President Donald Trump and Senate Majority Leader Mitch McConnell (R-KY) have employed a kind of “forget women” electoral strategy for the 2018 midterms.
During a Monday discussion with MSNBC’s Brian Williams, Daily Beast editor Sam Stein referred back to an interview he did with former senior aide Steve Bannon.
“His point was very valid in that moment,” Stein explained. “He said, ‘If we’re going to win this election, it’s not going to be about winning over suburban women, it’s not going to be about winning over Independents, it’s going to be about bringing out the base, those who never voted before until the 2016 election. Get them out to the polls again.”
Williams noted that it’s clear Trump is going into a victim-blaming mode with a full attack on not only Dr. Christine Blasey Ford and the other Brett Kavanaugh accusers, but against any woman that believed them. Women have officially become the opposition to the GOP, whether they wanted to be or not.
Stein said that some things the news is beginning to report at the Republicans’ urging are about Democrats coming after the GOP with “never-ending investigations” and demands for accountability. While polls show Americans want precisely that, the GOP perspective is almost asking if Americans truly want to go through all of that after all.
It’s unclear whether or not the GOP will begin publicly saying they shouldn’t be held accountable because it’s annoying, but more absurd things have come from the president. However, this is one of the four “ominous-looking signs” the GOP is “putting out there for voters to chew on,” according to Stein.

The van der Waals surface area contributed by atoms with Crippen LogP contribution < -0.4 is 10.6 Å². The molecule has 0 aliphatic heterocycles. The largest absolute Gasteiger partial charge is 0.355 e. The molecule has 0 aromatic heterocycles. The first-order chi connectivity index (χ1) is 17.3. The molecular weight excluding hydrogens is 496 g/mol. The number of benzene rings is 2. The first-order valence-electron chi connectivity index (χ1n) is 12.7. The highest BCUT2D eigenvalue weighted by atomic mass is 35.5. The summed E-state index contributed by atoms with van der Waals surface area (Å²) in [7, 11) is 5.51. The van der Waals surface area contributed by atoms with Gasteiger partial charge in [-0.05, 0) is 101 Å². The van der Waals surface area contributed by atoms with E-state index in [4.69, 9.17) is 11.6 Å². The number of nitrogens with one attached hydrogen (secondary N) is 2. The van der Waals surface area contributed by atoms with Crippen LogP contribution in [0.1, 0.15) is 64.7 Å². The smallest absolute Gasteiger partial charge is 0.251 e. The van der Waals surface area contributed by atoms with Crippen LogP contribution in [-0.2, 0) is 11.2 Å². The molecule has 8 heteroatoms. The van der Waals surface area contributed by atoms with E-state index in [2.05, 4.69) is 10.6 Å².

“But the people who are voting for Trump may have gone complacent because they’re not politically active until 2016,” he continued. “It seems like Trump is buying into that logic.”
Williams noted that the interesting numbers in the wake of the Kavanaugh confirmation are that senators that voted yes represent 143 million Americans. Senators who voted no serve 181 million Americans.
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Black Georgia lawmaker accuses white man of demanding she ‘go back where she came from’ in supermarket diatribe
On Friday evening, Erica Thomas, and African-American Democratic lawmaker in the Georgia House of Representatives, was shopping at a Publix supermarket in Mableton when a white customer came up to her and shouted at her, telling her to "go back where you came from" — words echoing President Donald Trump's recent racist attacks on four Democratic congresswomen of color.
Thomas' crime? She had too many items for the express checkout line.
Today I was verbally assaulted in the grocery store by a white man who told me I was a lazy SOB and to go back to where I came from bc I had to many items in the express lane. My husband wasn’t there to defend me because he is on Active Duty serving the country I came from USA!
Trump offers to guarantee bail for rapper A$AP Rocky
US President Donald Trump offered Saturday to guarantee the bail of rapper ASAP Rocky, detained in Sweden on suspicion of assault following a street brawl.
Trump tweeted that he had spoken with Prime Minister Stefan Lofven, who he said gave assurances that the singer would be treated fairly.
"Likewise, I assured him that A$AP was not a flight risk and offered to personally vouch for his bail, or an alternative," Trump wrote.
There is no system of bail in Sweden.
Trump said he and Lofven had agreed to speak again over the next 48 hours.
Fans, fellow artists and US Congress members have campaigned for the 30-year-old artist, whose real name is Rakim Mayers, to be freed since his arrest on July 3 following the fight on June 30.
The best Civil War movie ever made finally gets its due
On Sunday and on July 24, Turner Classic Movies and Fathom Events are presenting big-screen showings in theaters nationwide of “Glory,” in honor of the 30-year anniversary of its release. The greatest movie ever made about the American Civil War, “Glory” was the first and, with the exception of Steven Spielberg’s “Lincoln,” the only film that eschewed romanticism to reveal what the war was really about.
The story is told through the eyes of one of the first regiments of African American soldiers. Almost from the time the first shots were fired at Fort Sumter, S.C., the issue of black soldiers in the Union army was hotly debated. On Jan. 1, 1863, as the country faced the third year of the Civil War, Abraham Lincoln issued the Emancipation Proclamation, rapidly accelerating the process of putting black men into federal blue.